In the late seventees a computer store named NEECO moved from Springfield, MA to Needham, MA where I lived. I'm sure it was my brother Ernie who first brought me to the store. It was at least a two mile walk from our house, but we were in the habit of walking farther than that just to go to You-Do-It Electronics on the edge of town, so this was really nothing to us.

NEECO was to become a central influence in my life for a couple of years. What a store it was. I have many memories of the place.

When I first started visiting the store there were the following models I can remember:
  • Apple II
  • Commodore PET and CBM 8032
  • Intertec Superbrain
  • Hewlett Packard HP-85
  • Atari 800 and 400

There was usually something fun running on each machine, especially the Apple and Atari computers. They also had a magazine rack and lots of software for sale.

I spent a lot of time there. Sometimes I was helpful to the people running the store, but I think they sometimes wish I was somewhere else. I owe them a debt of gratitude at least. ;-)

Saturday, April 21, 2007

Enter the TRS-80

I remember when Radio Shack started to advertise the TRS-80 computer on television. I don't think I had ever seen an ad for a computer on TV before this. It was $599 for the computer which seemed pretty amazing.

When these machines arrived at the local Radio Shack store my brother and I went to have a look. The only interesting thing you could do with the machine was program it. They may have had a couple of applications on tape in the store but we ignored them. The programming manual was very friendly, with a cartoon character that looked like a TRS-80 spouting explanations.

As I understand it the Level I BASIC that came with the machine was a custom version of Tiny BASIC. It had single letter variable names, only one string variable (I think), and it had only three error messages for the programmer:

  • What? - Syntax error
  • How? - Divide by zero, etc.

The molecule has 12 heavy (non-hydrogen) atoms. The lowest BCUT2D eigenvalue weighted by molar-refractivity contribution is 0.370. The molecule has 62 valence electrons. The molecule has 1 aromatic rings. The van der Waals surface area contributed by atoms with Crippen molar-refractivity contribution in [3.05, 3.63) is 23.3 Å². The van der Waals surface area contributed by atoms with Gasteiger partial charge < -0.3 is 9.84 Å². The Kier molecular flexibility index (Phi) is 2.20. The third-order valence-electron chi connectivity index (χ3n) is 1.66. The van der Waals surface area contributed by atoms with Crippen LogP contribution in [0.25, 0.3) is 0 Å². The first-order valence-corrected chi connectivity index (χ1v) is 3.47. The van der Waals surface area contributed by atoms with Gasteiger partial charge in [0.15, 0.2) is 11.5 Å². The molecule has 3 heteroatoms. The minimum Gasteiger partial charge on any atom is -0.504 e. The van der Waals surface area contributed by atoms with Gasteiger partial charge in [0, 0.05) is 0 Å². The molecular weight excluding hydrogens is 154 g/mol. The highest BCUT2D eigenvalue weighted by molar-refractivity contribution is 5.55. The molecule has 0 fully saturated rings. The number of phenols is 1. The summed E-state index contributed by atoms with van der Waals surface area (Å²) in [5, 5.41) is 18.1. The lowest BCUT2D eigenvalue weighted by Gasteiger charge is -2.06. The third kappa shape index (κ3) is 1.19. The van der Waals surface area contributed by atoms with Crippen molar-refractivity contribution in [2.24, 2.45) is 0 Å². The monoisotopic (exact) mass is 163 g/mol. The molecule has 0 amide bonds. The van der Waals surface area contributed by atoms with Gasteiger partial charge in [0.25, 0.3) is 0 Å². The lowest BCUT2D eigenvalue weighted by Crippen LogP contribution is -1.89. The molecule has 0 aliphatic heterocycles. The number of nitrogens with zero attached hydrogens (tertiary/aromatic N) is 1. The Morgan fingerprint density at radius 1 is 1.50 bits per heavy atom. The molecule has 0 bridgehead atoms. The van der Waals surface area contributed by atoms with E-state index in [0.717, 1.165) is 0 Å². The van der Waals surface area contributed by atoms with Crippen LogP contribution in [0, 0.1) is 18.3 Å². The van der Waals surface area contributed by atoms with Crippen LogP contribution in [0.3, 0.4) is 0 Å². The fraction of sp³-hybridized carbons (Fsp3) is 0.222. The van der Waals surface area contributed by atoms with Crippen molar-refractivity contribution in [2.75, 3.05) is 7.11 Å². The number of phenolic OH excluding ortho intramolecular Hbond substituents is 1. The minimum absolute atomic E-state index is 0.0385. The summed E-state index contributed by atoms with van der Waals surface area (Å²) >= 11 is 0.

• Sorry. - Out of memory

Level I BASIC also had SET and RESET commands so you could draw graphics on a 128x48 grid.

Friday, April 20, 2007

My own TI-57

For Christmas in 1978 My father bought me a TI-57 calculator

He also bought one for my brother Ernie. This was not as nearly as powerful as an HP-67 (or the TI-59 my brother Neil had), but it was a wonderful first "computer" for me and my brother. Since we both had the same model we had a lot of opportunity to work together on games and other things.

These calculators came with very good instructional books and also a pad of program sheets where you would write down all program steps and explain what the program was for and how to use it. Great stuff.

Some of the sorts of programs we created did things like:
  • Compute primes
  • Plot curves
  • Artillery games
  • Lunar lander
  • Number guessing games

Thursday, April 19, 2007

Summer break, and computing?

In the summer of 1979 the Needham Public Library did something amazing. They set up a couple of telephone lines with acoustic modems and terminals. Anyone could sign up for a half hour of access per day to use a minicomputer at Babson College in Wellesley, MA. I believe the computer was an HP-3000. Between me and my brother Ernie we had a whole hour each day to program in BASIC or Fortran.

We wrote our own programs and we played the classic Star Trek game and some others too. The connect speed was 300 baud. It was pure magic.

I don't know whose idea it was to be so generous with their computers. All I can say to you whoever you are is "THANK YOU!" You really made our summer great. :-)

Wednesday, April 18, 2007

The Northeast Computer Show

The year was 1979. What an impression it made to me when my father took me and my brother Ernie to the Northeast Computer Show at the Hynes Auditorium in Boston. Compare this show to COMDEX or E3. It was a cornucopia of computers.

Before IBM blandified the computing landscape by killing off people's imaginations with the IBM PC there was an unbelievable amount of variety in computers. Computer companies were popping up everywhere and non-computer manufacturers were also getting into the game.

Some things that stand out most in my memory are:

  • A really cool red and white R2D2 style robot that was roaming around the conference floor. There were other robots too.
  • A computer that you programmed with geometric symbols as part of the syntax. I can't remember the name of the computer unfortunately.